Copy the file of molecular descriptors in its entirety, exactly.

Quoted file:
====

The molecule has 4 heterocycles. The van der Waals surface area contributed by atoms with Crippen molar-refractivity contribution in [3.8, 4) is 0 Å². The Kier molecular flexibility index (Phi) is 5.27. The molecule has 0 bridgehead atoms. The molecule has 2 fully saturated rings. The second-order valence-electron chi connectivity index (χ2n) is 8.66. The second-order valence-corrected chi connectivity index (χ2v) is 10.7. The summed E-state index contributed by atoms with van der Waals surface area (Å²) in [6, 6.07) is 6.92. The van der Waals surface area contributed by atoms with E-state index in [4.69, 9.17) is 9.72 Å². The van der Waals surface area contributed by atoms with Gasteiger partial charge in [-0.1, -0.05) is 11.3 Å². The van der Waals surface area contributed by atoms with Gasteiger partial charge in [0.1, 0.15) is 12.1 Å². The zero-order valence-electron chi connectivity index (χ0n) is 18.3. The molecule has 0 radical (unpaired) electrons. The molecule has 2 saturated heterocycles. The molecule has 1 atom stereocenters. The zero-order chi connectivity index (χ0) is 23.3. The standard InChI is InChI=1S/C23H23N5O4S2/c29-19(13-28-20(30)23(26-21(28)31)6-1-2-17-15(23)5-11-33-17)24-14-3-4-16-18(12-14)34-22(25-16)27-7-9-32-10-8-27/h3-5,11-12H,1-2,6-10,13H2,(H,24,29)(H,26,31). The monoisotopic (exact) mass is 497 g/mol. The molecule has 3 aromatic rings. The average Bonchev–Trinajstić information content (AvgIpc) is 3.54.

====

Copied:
The molecule has 4 heterocycles. The van der Waals surface area contributed by atoms with Crippen molar-refractivity contribution in [3.8, 4) is 0 Å². The Kier molecular flexibility index (Phi) is 5.27. The molecule has 0 bridgehead atoms. The molecule has 2 fully saturated rings. The second-order valence-electron chi connectivity index (χ2n) is 8.66. The second-order valence-corrected chi connectivity index (χ2v) is 10.7. The summed E-state index contributed by atoms with van der Waals surface area (Å²) in [6, 6.07) is 6.92. The van der Waals surface area contributed by atoms with E-state index in [4.69, 9.17) is 9.72 Å². The van der Waals surface area contributed by atoms with Gasteiger partial charge in [-0.1, -0.05) is 11.3 Å². The van der Waals surface area contributed by atoms with Gasteiger partial charge in [0.1, 0.15) is 12.1 Å². The zero-order valence-electron chi connectivity index (χ0n) is 18.3. The molecule has 0 radical (unpaired) electrons. The molecule has 2 saturated heterocycles. The molecule has 1 atom stereocenters. The zero-order chi connectivity index (χ0) is 23.3. The standard InChI is InChI=1S/C23H23N5O4S2/c29-19(13-28-20(30)23(26-21(28)31)6-1-2-17-15(23)5-11-33-17)24-14-3-4-16-18(12-14)34-22(25-16)27-7-9-32-10-8-27/h3-5,11-12H,1-2,6-10,13H2,(H,24,29)(H,26,31). The monoisotopic (exact) mass is 497 g/mol. The molecule has 3 aromatic rings. The average Bonchev–Trinajstić information content (AvgIpc) is 3.54.